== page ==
The HPV vaccination could help prevent more than 34,800 cases of cancer each year, according to the American Cancer Society. But the nationwide vaccination rate is below 50%, leaving many kids at risk for various types of cancers later in life.

In New Jersey, about 1,900 new cases of HPV-related cancers occurred each year between 2011 and 2015 and the Centers for Disease Control and Prevention says the state's vaccination rate is at 48.%. The ACS hopes to have an 80% HPV vaccination rate nationally by 2026.

The HPV vaccination is a series of injections that have shown to protect people against nine strains of HPV, seven of which are cancer causing, said Dr. Christine Masterson, chief of Women's and Children's Services at Summit Medical Group.

Two or three doses of the vaccine are needed depending on age. Masterson said the earlier in life a person receives the vaccine, the better the effects. She said the HPV vaccination is recommended for both boys and girls, ages 11 to 12. It is best to complete the series by a child's 13th birthday. But she also added that it can be given as young as 9 years old and according to recent CDC guidelines, the vaccine can be given up to age 45 in adults.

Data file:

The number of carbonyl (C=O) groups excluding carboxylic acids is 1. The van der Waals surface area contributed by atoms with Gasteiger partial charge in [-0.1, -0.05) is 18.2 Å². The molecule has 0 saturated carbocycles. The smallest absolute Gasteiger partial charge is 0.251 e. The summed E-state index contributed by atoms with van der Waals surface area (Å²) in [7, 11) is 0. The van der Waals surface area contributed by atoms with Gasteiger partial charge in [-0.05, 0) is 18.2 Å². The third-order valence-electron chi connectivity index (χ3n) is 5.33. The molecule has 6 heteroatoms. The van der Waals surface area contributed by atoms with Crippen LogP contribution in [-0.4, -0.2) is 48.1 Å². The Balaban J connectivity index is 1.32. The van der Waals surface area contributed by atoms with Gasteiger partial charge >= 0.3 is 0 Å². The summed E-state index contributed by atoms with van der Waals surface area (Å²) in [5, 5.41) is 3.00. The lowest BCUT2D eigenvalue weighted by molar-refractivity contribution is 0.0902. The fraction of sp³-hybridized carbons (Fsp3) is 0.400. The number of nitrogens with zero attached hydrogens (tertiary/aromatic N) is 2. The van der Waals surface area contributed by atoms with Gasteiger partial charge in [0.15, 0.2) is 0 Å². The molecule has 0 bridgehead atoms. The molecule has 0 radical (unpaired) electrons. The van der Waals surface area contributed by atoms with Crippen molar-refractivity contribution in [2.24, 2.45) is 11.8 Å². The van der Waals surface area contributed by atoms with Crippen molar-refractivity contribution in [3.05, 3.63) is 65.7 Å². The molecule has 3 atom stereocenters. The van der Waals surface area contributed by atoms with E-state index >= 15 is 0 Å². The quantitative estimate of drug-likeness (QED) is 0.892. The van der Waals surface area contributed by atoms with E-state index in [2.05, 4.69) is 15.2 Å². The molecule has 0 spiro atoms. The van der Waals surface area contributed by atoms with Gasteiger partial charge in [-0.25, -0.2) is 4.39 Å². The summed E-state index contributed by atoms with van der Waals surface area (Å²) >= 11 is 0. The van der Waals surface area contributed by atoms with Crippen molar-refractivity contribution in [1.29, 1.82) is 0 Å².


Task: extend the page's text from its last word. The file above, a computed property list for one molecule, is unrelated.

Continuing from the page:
Children are at risk for six to nine types of cancer later in life without the HPV vaccine, said Masterson. While most HPV diseases are mostly related to cervical cancer, that is not the only cancer it can cause. It can cause throat, tonsillar, anal, penile and female genital cancers.

Masterson said 4 out of 5 people will be diagnosed with some HPV-related illness. Not all of these lead to cancer but it is a pre-cursor to cancer. While many people still are unfamiliar with the vaccine, many tend to question the safety and effectiveness of it, she said.

"In the past, HPV has always been linked to sexual activity, when really this is a vaccine that we have to prevent cancer," said Masterson. These cancers are preventable ones and she said this vaccine has been shown to be effective. Just two doses can prevent 90% of HPV-related cancers.

She said the vaccine does go through all the standard surveillance and reporting that other vaccines go through and it's definitely been proven to be effective in decreasing infection rates as well as decreasing pre-cancers.

Masterson suggested that parents talk to their children's pediatricians about the HPV vaccine or visit The American Cancer Society's website to learn more.

"The more we educate and let people know this is a cancer-preventing vaccine, the more lives we can save," said Masterson.

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